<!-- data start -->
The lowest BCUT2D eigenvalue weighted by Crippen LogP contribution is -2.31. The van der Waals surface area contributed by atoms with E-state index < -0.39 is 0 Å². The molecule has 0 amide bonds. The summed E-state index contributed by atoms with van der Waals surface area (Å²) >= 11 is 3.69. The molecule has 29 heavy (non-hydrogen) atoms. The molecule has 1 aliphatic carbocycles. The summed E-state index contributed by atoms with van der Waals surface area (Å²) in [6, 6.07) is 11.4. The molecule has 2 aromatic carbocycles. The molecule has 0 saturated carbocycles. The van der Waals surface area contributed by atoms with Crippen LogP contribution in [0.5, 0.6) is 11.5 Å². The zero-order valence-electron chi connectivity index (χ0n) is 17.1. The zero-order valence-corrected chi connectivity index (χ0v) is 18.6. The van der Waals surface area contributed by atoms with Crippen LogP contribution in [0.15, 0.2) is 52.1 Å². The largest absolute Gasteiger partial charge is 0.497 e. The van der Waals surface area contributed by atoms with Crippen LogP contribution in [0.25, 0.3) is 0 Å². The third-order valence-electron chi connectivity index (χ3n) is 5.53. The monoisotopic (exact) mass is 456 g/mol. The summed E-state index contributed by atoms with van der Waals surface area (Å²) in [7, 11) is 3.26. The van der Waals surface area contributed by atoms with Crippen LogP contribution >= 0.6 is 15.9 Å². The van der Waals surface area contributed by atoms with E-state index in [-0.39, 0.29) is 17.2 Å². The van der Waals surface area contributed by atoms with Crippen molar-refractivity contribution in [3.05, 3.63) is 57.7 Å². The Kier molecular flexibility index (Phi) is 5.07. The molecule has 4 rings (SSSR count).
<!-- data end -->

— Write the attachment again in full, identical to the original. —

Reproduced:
The lowest BCUT2D eigenvalue weighted by Crippen LogP contribution is -2.31. The van der Waals surface area contributed by atoms with E-state index < -0.39 is 0 Å². The molecule has 0 amide bonds. The summed E-state index contributed by atoms with van der Waals surface area (Å²) >= 11 is 3.69. The molecule has 29 heavy (non-hydrogen) atoms. The molecule has 1 aliphatic carbocycles. The summed E-state index contributed by atoms with van der Waals surface area (Å²) in [6, 6.07) is 11.4. The molecule has 2 aromatic carbocycles. The molecule has 0 saturated carbocycles. The van der Waals surface area contributed by atoms with Crippen LogP contribution in [0.5, 0.6) is 11.5 Å². The zero-order valence-electron chi connectivity index (χ0n) is 17.1. The zero-order valence-corrected chi connectivity index (χ0v) is 18.6. The van der Waals surface area contributed by atoms with Crippen LogP contribution in [0.15, 0.2) is 52.1 Å². The largest absolute Gasteiger partial charge is 0.497 e. The van der Waals surface area contributed by atoms with Crippen LogP contribution in [0.25, 0.3) is 0 Å². The third-order valence-electron chi connectivity index (χ3n) is 5.53. The monoisotopic (exact) mass is 456 g/mol. The summed E-state index contributed by atoms with van der Waals surface area (Å²) in [7, 11) is 3.26. The van der Waals surface area contributed by atoms with Crippen LogP contribution >= 0.6 is 15.9 Å². The van der Waals surface area contributed by atoms with E-state index in [-0.39, 0.29) is 17.2 Å². The van der Waals surface area contributed by atoms with Crippen molar-refractivity contribution in [3.05, 3.63) is 57.7 Å². The Kier molecular flexibility index (Phi) is 5.07. The molecule has 4 rings (SSSR count).